As true or as untrue as his sentiments were, this didn’t stop him from dropping no less than five Oasis tunes within his next seven songs. First was ‘Champagne Supernova’, toned down to a semi-acoustic ballad and yet losing none of its wrap-your-arms-round-the-nearest-person-and-singalong beauty, even without Liam’s anthemic vocals to help it along.
The set continued enjoyably with solo tunes ‘The Ballad of the Mighty I’ and ‘The Mexican’ (before which Noel enquired fruitlessly if there were any Mexicans in the audience – someone might want to remind him that this was a Wednesday night in Leeds), and Oasis songs ‘Talk Tonight’, ‘Listen Up’, ‘Half The World Away’ and a surprise airing for 1994 B-Side ‘D’Yer Wanna Be A Spaceman’, all of which were sung along to religiously by a crowd that seemed to span about half a century in age – the appeal of the elder Gallagher is universal, don’t you know…
The set closed with ‘If I Had A Gun’ from his first solo album, ‘Digsy’s Dinner’ from the first Oasis album and ‘The Masterplan’, Noel’s technical and musical pièce de résistance, featuring an ever building, spine-tingling crescendo of instruments from violin to harmonica and the obligatory guitars. Oh, and of course that ceaseless choir that was the evening’s audience singing along to every word.
After a brief break came the inevitable encore, which opened, perhaps surprisingly, with ‘Wonderwall’, a song so famed for Liam’s vocal that it’s perhaps surprising to see Noel tackle it alone. It was at this moment that Noel might have wished, if only for the tiniest microsecond, that little brother was there alongside him – ‘Wonderwall’ just doesn’t sound right without Liam. Even the crowd seemed underwhelmed by Gallagher’s most well-known song.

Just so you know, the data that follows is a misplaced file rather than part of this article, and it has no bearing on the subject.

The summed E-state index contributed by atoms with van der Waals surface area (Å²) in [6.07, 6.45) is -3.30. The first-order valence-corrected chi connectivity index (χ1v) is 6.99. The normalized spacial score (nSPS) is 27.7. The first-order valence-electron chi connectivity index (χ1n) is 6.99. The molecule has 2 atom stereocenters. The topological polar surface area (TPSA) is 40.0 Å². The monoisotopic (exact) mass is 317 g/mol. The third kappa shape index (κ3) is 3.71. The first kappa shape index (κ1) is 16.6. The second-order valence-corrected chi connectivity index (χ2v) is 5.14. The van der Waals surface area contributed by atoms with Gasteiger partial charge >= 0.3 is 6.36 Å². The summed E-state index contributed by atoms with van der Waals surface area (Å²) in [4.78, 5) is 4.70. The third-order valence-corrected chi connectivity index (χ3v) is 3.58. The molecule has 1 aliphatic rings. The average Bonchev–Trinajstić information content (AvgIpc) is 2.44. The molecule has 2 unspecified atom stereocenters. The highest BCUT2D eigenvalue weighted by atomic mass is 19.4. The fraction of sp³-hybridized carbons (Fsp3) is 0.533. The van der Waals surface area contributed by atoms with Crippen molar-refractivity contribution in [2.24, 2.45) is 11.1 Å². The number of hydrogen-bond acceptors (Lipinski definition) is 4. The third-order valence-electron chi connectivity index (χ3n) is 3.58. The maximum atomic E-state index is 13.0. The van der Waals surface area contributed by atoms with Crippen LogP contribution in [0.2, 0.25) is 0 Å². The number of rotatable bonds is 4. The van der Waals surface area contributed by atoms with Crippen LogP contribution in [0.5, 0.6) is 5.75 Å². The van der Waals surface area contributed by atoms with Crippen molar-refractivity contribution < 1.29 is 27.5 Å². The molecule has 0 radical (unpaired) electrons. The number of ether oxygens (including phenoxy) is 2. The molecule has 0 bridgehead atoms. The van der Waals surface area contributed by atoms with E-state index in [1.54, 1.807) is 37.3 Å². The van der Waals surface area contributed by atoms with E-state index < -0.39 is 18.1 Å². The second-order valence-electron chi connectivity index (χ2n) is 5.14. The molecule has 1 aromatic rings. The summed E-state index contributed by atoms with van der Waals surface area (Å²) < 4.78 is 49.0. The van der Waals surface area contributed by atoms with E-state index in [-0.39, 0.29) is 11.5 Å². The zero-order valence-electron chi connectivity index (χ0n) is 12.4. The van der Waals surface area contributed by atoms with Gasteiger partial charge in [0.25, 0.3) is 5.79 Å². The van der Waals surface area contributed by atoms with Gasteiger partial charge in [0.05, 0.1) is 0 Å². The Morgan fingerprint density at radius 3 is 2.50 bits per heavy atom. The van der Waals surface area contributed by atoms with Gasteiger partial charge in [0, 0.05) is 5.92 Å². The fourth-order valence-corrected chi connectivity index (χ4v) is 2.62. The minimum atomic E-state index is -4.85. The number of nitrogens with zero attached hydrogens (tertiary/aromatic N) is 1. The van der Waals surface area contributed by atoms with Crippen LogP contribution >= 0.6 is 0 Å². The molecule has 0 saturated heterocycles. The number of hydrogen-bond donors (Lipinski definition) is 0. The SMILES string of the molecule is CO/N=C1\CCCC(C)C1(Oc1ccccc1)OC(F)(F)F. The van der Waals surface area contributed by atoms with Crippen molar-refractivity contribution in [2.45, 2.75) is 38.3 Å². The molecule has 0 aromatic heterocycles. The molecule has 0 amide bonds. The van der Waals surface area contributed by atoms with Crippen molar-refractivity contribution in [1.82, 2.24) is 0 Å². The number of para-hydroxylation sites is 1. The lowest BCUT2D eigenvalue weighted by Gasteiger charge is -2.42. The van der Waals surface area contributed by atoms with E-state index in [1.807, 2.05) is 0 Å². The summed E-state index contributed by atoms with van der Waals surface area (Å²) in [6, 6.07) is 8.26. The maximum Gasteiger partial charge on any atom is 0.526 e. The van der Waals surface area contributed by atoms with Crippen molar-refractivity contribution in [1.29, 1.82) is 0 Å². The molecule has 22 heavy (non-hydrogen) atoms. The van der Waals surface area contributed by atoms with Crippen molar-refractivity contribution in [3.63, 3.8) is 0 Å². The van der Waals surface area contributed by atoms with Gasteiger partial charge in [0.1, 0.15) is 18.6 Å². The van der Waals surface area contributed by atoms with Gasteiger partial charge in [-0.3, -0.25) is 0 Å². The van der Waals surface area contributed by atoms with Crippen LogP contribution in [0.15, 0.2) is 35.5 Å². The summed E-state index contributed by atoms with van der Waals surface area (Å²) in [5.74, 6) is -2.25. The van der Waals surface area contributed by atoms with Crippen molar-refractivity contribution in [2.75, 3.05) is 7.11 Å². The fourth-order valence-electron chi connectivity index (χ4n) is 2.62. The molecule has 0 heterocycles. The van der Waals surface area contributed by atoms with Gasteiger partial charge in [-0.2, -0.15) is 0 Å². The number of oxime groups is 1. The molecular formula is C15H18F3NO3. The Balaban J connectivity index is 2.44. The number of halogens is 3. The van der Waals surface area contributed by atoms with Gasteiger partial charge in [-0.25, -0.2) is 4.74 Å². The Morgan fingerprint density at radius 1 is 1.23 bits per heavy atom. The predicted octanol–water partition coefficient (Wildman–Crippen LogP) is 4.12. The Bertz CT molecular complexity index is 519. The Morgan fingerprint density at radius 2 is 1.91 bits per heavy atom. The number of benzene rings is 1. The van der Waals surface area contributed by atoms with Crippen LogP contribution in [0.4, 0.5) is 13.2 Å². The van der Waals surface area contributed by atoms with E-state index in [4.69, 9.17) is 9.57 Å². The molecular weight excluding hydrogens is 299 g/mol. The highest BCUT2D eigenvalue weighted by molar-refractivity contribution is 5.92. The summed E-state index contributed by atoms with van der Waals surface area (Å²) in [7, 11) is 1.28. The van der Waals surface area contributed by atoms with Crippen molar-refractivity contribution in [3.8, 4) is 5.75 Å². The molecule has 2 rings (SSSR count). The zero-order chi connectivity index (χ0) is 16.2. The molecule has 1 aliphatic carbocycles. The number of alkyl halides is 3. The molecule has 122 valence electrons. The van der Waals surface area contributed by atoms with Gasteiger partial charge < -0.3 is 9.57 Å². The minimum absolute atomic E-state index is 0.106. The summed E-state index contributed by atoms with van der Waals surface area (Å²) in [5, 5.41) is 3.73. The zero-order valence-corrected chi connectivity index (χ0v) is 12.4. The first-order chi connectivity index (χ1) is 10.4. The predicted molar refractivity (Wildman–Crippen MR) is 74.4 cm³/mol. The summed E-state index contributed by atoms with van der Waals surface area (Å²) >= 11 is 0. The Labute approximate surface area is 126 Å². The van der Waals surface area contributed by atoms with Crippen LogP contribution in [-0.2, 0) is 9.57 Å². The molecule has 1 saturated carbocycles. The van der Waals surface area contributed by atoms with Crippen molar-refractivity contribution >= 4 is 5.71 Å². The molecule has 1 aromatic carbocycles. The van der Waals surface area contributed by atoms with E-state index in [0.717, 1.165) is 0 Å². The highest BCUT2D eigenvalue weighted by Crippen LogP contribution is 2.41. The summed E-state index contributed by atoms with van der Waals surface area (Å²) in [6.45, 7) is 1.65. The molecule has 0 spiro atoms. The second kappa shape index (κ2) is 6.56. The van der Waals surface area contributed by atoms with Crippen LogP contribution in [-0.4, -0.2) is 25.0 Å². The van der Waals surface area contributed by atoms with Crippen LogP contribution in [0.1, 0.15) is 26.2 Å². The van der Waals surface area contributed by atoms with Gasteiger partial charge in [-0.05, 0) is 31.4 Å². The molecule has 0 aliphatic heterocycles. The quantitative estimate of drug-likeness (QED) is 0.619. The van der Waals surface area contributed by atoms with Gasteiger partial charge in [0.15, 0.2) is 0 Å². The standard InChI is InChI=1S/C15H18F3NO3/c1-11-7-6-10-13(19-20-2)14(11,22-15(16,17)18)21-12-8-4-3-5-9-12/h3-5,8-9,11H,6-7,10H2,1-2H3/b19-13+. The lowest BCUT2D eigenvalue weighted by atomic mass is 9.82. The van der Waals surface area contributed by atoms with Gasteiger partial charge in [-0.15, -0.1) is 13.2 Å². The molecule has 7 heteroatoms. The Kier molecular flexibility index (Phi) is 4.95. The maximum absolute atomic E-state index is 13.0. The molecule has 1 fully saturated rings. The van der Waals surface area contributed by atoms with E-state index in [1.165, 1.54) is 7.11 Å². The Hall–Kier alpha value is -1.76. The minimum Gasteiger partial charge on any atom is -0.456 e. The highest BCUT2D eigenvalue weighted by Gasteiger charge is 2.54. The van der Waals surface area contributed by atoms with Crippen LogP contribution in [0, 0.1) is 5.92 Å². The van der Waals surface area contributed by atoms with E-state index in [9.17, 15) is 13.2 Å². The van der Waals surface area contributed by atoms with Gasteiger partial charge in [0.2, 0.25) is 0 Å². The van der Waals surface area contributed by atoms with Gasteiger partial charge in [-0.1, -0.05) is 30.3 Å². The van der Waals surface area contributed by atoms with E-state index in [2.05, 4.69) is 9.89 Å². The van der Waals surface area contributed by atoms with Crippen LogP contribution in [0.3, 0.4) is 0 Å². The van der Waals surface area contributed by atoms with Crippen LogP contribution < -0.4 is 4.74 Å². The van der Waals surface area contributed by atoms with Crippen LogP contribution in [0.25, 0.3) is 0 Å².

The feelings of emotion as the crowd roared back the words at Noel felt almost tangible
This was, however, a single disappointment in an otherwise fantastic set, as Noel closed out his encore with two solo tracks, ‘(I Wanna Live In A Dream In My) Record Machine’ and ‘AKA…What A Life’, and finally ‘Don’t Look Back In Anger’, the Oasis anthem that has become a staple set-closer throughout the entirety of Gallagher’s solo career to date. It’s testament to the longevity and power of that final tune that the feelings of emotion as the crowd roared back the words at Noel felt almost tangible – indeed, he stepped back from the microphone for the first two choruses to allow the crowd to take centre stage.
While there may be a multitude of fans out there still desperately waiting for Oasis to reunite – as shown by that final Oasis song being the stand-out moment in an admittedly magnificent set – Noel’s solo career appears healthier than ever. And no matter how many journalists ask him about it or fans beg him, The Chief will feel in no rush to get his old band back together on the back of glittering performances such as this.